WHO is reviewing Covaxin as its manufacturer Bharat Biotech is now uploading its entire data on the health body’s portal, Soumya Swaminathan, the global health body’s chief scientist said.
The World Health Organization (WHO) is likely to take a decision on including Bharat Biotech’s COVID-19 vaccine Covaxin in the emergency use list (EUL) within four to six weeks, Soumya Swaminathan, the global health body’s chief scientist has said.
Speaking at a webinar organised by the Centre for Science and Environment (CSE) on Friday, Ms Swaminathan said the WHO is reviewing Covaxin as its manufacturer Bharat Biotech is now uploading its entire data on the health body’s portal.
According to WHO guidelines, EUL is a procedure to streamline the process by which new or unlicensed products can be used during public health emergencies.
“There is a process to be followed for EUL and pre-qualification of vaccines under which a company has to complete phase 3 trials and submit the whole data to the regulatory department of WHO which is examined by an expert advisory group,” Ms Swaminathan said.
“The completeness of the data, which includes safety and efficacy and also the manufacturing quality, standard is provided. So, I expect that Bharat Biotech has already submitted data and in four to six weeks there will be a decision on its inclusion,” Ms Swaminathan added.
At present, the WHO has approved vaccines by Pfizer/BioNTech, Astrazeneca-SK Bio/Serum Institute of India, AstraZeneca EU, Janssen, Moderna and Sinopharm for emergency use.
“We currently have six vaccines approved with EUL and have recommendations from our Strategic Advisory Group of Experts (SAGE). We continue to look at Covaxin. Bharat Biotech has now started uploading their data on our portal and that is the next vaccine that will be reviewed by our experts committee,” the chief scientist said.
She also mentioned the WHO Research and Development Blueprint prepared in 2016, shortly after the Ebola outbreak, in which a research roadmap for diseases with pandemic potential was laid out.
“I want to mention the Research and Development (R&D) Blueprint. I think we need to think about how we can do better in the future in terms of development of not just vaccines but drugs, diagnostics and ensuring equitable access. This blueprint was developed after the Ebola outbreak and essentially it laid out a research roadmap for diseases which have pandemic potential,” she said.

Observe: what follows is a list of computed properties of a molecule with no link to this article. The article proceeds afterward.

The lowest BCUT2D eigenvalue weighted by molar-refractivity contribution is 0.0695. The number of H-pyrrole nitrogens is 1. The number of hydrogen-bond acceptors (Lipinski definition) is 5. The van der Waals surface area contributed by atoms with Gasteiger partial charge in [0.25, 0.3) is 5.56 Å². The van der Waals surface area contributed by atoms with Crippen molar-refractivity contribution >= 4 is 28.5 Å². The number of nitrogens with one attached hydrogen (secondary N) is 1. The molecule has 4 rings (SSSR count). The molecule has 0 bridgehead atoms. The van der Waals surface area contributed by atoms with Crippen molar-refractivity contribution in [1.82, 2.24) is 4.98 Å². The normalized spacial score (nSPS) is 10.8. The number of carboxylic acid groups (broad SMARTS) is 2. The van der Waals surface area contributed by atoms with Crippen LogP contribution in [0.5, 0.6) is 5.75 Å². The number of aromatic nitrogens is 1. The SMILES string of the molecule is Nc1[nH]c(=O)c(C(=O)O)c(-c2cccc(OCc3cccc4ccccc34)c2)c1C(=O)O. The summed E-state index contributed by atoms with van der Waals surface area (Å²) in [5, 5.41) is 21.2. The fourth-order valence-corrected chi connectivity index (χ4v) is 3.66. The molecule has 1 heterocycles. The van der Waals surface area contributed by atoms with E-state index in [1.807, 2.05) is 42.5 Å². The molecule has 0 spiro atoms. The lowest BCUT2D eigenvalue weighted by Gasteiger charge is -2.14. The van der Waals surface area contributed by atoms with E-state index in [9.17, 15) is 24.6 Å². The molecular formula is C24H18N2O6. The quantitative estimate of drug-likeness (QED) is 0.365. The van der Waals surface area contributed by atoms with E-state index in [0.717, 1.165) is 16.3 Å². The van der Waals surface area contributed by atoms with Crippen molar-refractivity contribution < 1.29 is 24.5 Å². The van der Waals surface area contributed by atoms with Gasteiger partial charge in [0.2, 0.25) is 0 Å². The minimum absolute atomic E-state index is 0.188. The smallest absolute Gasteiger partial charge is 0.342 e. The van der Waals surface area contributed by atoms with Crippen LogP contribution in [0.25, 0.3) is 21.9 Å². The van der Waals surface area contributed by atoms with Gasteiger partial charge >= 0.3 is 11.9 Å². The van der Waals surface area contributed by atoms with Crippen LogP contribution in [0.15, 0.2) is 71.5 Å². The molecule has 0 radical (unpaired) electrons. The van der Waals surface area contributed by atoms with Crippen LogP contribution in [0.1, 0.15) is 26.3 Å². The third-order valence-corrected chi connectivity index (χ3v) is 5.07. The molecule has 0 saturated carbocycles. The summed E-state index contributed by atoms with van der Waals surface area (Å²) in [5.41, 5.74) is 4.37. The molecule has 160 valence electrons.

“So, when the roadmap was developed in 2016, it mentioned “Pathogen X” in it which showed that we were anticipating a pandemic, which is now COVID-19,” she added.
Swaminathan also said the roadmap essentially laid out the steps in terms of developing target product profiles – like standards for vaccines, diagnostics regulatory standards, trial designs, and trial simulators.
“This pre-thinking helped because WHO was able to bring together scientists, researchers, academics and companies at the beginning of last year to develop a research roadmap for COVID,” she said.
At present, there are 105 candidate vaccines in clinical evaluation out of which 27 are in phase three or four, she said.
There are another 184 candidate vaccines in preclinical evaluation. Most of the vaccines are designed for a two-dose schedule, she added.
The WHO chief scientist also said the Delta variant of the coronavirus is very transmissible.
“Two complete doses are required for protection against the Delta variant but you can still get the infection and can transmit it. This is why masking and other precautions are important to continue,” she said.
Talking about some companies stressing on the need to develop a booster dose after two vaccine shots doses to protect people, Swaminathan said, at this point there is no data to indicate if a booster dose is required.
“Science is evolving. At this point we don’t have data to indicate that everyone will need a booster and is it going to be after one year or two years. But data from follow up studies of vaccinated people are very encouraging and is showing that immune responses are lasting up to 8, 10 or even 12 months,” she said.
“A few studies that have looked at giving booster dose after six months have shown that it can increase the antibody levels so high that they can protect against all variants. What we know is you need a high level of antibodies, whether it’s through a booster or the first course. We need more studies and see which vaccines will require a booster and when. It could be possible that a combination of two different vaccines is administered in future but these are all being looked into through research and so we have to wait,” she said.